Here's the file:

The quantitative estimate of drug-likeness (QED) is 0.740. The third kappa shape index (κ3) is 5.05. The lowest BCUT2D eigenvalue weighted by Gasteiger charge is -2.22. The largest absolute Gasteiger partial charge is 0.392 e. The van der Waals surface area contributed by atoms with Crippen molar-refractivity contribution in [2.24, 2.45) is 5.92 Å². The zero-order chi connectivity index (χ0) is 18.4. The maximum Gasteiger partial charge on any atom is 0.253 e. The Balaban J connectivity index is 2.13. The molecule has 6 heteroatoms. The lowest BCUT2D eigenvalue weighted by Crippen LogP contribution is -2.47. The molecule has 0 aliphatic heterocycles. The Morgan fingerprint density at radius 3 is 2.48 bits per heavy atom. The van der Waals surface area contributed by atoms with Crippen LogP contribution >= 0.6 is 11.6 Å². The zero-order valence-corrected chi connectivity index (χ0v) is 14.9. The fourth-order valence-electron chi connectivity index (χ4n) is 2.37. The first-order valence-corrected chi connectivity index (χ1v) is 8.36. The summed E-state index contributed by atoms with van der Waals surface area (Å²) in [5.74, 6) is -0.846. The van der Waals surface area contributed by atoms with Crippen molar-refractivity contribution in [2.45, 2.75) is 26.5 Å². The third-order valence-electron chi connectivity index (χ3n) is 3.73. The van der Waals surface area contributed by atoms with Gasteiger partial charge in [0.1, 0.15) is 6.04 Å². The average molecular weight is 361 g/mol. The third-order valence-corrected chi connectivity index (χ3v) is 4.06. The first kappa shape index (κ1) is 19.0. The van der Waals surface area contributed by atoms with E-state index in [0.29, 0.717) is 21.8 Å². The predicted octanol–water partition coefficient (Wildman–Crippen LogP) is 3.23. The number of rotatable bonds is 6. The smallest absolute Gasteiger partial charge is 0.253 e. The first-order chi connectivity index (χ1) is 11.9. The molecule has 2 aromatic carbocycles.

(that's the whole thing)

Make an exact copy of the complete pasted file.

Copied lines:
The quantitative estimate of drug-likeness (QED) is 0.740. The third kappa shape index (κ3) is 5.05. The lowest BCUT2D eigenvalue weighted by Gasteiger charge is -2.22. The largest absolute Gasteiger partial charge is 0.392 e. The van der Waals surface area contributed by atoms with Crippen molar-refractivity contribution in [2.24, 2.45) is 5.92 Å². The zero-order chi connectivity index (χ0) is 18.4. The maximum Gasteiger partial charge on any atom is 0.253 e. The Balaban J connectivity index is 2.13. The molecule has 6 heteroatoms. The lowest BCUT2D eigenvalue weighted by Crippen LogP contribution is -2.47. The molecule has 0 aliphatic heterocycles. The Morgan fingerprint density at radius 3 is 2.48 bits per heavy atom. The van der Waals surface area contributed by atoms with Crippen LogP contribution >= 0.6 is 11.6 Å². The zero-order valence-corrected chi connectivity index (χ0v) is 14.9. The fourth-order valence-electron chi connectivity index (χ4n) is 2.37. The first-order valence-corrected chi connectivity index (χ1v) is 8.36. The summed E-state index contributed by atoms with van der Waals surface area (Å²) in [5.74, 6) is -0.846. The van der Waals surface area contributed by atoms with Crippen molar-refractivity contribution in [2.45, 2.75) is 26.5 Å². The third-order valence-electron chi connectivity index (χ3n) is 3.73. The van der Waals surface area contributed by atoms with Gasteiger partial charge in [0.1, 0.15) is 6.04 Å². The average molecular weight is 361 g/mol. The third-order valence-corrected chi connectivity index (χ3v) is 4.06. The first kappa shape index (κ1) is 19.0. The van der Waals surface area contributed by atoms with E-state index in [0.29, 0.717) is 21.8 Å². The predicted octanol–water partition coefficient (Wildman–Crippen LogP) is 3.23. The number of rotatable bonds is 6. The smallest absolute Gasteiger partial charge is 0.253 e. The first-order chi connectivity index (χ1) is 11.9. The molecule has 2 aromatic carbocycles.